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Hiraeth

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Steve didn’t like to think much about how empty his home always was. In the grand scheme of things he never thought of it as very important. He was too busy with school and sports and parties. More recently, he was too busy fighting demodogs, protecting a bunch of kids that lacked self preservation, and even more decently discovering secret based filled with Russians who drugged him. But now that everything was over, at least for the moment, he had no choice but to think of it. With the mall destroyed by the Mind Flayer he was out of a job, and it wasn’t as if anywhere else in Hawkins wanted to hire the failed King Steve. He had been lucky with Scoops Ahoy.

Three months had passed by in the blink of an eye and the Byers family, alongside Eleven, had left only a week prior.

Robin has gained a job at the video store. She had dragged him along with her but he couldn’t bring himself to be surprised when he wasn’t hired, despite Robin’s best efforts.

He spent more time at his house than ever before.

Steve’s parents were never home, but every two months his home received an envelope of cash. It never had a name on it, nor a return address, but it was always a black envelope with the name ‘Steve’ written on it. He had been getting the money since he was ten. He hasn’t seen his parents in at least six years, considering they had appeared every so often when he was eleven and twelve, but never after he officially became a teenager. He was so used to their absence by now that he never really thought of how strange and negligent that was.

Robin was at her new job more often than not, and Dustin was finally, properly reconciling with Mike and Lucas who, despite everything, never really went to Steve of their own choice. Nancy was the only one his age that had been there since the beginning, but she was too busy with telling her story about the Russians to every news outlet she could, and Steve still wasn’t sure if he could face her without it being awkward.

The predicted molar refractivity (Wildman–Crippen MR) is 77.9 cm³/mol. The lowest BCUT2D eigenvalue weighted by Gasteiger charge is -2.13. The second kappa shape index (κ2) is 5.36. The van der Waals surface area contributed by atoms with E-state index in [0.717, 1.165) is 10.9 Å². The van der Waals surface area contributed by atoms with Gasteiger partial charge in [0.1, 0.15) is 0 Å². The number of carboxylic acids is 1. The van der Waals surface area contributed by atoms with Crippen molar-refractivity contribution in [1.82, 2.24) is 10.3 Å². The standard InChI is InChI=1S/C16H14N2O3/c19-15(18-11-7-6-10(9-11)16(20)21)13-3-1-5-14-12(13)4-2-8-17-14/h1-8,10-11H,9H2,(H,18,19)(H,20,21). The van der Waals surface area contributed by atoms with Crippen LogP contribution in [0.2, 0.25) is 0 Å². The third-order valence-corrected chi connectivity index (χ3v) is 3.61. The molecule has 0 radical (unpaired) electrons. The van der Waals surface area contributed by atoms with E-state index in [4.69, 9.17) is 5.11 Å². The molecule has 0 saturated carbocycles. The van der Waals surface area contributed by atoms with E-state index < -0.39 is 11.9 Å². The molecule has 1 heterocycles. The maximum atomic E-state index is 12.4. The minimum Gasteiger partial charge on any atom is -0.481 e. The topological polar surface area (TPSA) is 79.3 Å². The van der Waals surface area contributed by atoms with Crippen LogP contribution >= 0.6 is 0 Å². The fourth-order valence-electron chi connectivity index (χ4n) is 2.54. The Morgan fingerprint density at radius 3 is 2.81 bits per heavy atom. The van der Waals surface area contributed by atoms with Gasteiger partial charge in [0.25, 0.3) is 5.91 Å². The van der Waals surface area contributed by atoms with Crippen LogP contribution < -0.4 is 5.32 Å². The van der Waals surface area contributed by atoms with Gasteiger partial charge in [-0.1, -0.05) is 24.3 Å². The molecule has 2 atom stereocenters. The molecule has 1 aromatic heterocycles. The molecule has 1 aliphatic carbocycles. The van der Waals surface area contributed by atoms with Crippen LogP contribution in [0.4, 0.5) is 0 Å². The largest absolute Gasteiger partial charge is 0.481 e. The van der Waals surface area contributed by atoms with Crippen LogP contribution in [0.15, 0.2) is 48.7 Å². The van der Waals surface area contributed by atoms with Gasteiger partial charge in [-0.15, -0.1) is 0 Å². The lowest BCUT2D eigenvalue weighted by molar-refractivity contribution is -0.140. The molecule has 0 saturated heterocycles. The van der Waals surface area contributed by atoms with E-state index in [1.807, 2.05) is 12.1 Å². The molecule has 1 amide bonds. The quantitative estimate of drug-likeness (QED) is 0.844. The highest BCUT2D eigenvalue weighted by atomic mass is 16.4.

He was more alone than he had been in years. It was no ones fault but his own— his loneliness didn’t matter, he understood that, and it wasn’t like he ever told them in the first place.

It had been just over a week since he had last seen any of them. He only ever went out to get groceries, but he had run out of money a few days prior.

Usually, he got the envelope of cash in the second of every two months exactly. It was the 11th now. He was running out of food quickly, even as he did what he could to cut down on the food enough to spread it over more days.

He had just finished eating his lunch – well, if you wanted to call porridge in the middle of the day lunch – when the sound of the mail slot opening and closing was heard. He got up, walked over to the door, and let out a relieved breath when he saw the familiar, nearly blank, black envelope.

He picked it up and immediately pulled it open. And instantly froze. Inside was no money, just a single piece of paper and what looked like a photo from what he could see without pulling it out.

With bated breath he pulled the paper out first. There were only four words written there.

Time to come home.

The paper dropped through his suddenly lax fingers. His entire body was shaking as he pulled the photo from the envelope.

A little boy, metal helmet on his head and wires connected to him all over. Steve couldn’t see his exact features from the angle in the photo, but suddenly he didn’t know how to breath. Slowly, terrified, he flipped the photo over.

002. Age 6.

The photo followed the paper to the floor. He had seen the little boy’s face hundreds of times before, every time he walked in his house and every time he walked out. He knew that face more than he knew anything else.

He knew that boy.

He knew that boy, because that boy was him.

Steve couldn’t move. He was frozen in place as he fit pieces together in his mind that he never thought to connect. His parents, forever absent since he became a teenager. The money, every month with no address written on it. Eleven.

He was too stuck within his own thoughts to hear the door behind him open. He wasn’t paying any attention, but when he heard footsteps behind him he went to spin around in shock. He didn’t have a chance. Something hit the back of his head and his vision blurred and he swayed on his feet, and then he was out like a light.